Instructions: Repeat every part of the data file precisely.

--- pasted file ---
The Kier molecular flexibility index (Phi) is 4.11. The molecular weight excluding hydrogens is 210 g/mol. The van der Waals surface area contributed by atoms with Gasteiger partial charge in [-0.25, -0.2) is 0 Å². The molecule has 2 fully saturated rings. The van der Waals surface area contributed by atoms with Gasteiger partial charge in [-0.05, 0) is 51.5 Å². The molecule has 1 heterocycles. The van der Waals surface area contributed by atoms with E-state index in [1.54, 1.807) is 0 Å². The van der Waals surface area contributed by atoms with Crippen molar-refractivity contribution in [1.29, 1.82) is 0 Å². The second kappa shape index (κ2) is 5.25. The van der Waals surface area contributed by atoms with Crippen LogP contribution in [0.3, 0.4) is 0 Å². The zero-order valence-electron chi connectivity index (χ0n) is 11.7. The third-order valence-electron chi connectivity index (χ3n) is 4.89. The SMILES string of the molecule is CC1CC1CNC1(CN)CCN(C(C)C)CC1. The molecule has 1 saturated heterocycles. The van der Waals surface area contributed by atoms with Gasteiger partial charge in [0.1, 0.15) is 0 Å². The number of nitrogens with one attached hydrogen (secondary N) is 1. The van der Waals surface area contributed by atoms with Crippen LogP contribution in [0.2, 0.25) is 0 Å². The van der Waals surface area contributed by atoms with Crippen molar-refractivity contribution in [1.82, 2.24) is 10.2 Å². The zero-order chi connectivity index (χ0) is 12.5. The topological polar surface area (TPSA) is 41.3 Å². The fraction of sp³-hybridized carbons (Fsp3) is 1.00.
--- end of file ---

The Kier molecular flexibility index (Phi) is 4.11. The molecular weight excluding hydrogens is 210 g/mol. The van der Waals surface area contributed by atoms with Gasteiger partial charge in [-0.25, -0.2) is 0 Å². The molecule has 2 fully saturated rings. The van der Waals surface area contributed by atoms with Gasteiger partial charge in [-0.05, 0) is 51.5 Å². The molecule has 1 heterocycles. The van der Waals surface area contributed by atoms with E-state index in [1.54, 1.807) is 0 Å². The van der Waals surface area contributed by atoms with Crippen molar-refractivity contribution in [1.29, 1.82) is 0 Å². The second kappa shape index (κ2) is 5.25. The van der Waals surface area contributed by atoms with Crippen LogP contribution in [0.3, 0.4) is 0 Å². The zero-order valence-electron chi connectivity index (χ0n) is 11.7. The third-order valence-electron chi connectivity index (χ3n) is 4.89. The SMILES string of the molecule is CC1CC1CNC1(CN)CCN(C(C)C)CC1. The molecule has 1 saturated heterocycles. The van der Waals surface area contributed by atoms with Gasteiger partial charge in [0.1, 0.15) is 0 Å². The number of nitrogens with one attached hydrogen (secondary N) is 1. The van der Waals surface area contributed by atoms with Crippen LogP contribution in [0.2, 0.25) is 0 Å². The van der Waals surface area contributed by atoms with Crippen molar-refractivity contribution in [1.82, 2.24) is 10.2 Å². The zero-order chi connectivity index (χ0) is 12.5. The topological polar surface area (TPSA) is 41.3 Å². The fraction of sp³-hybridized carbons (Fsp3) is 1.00.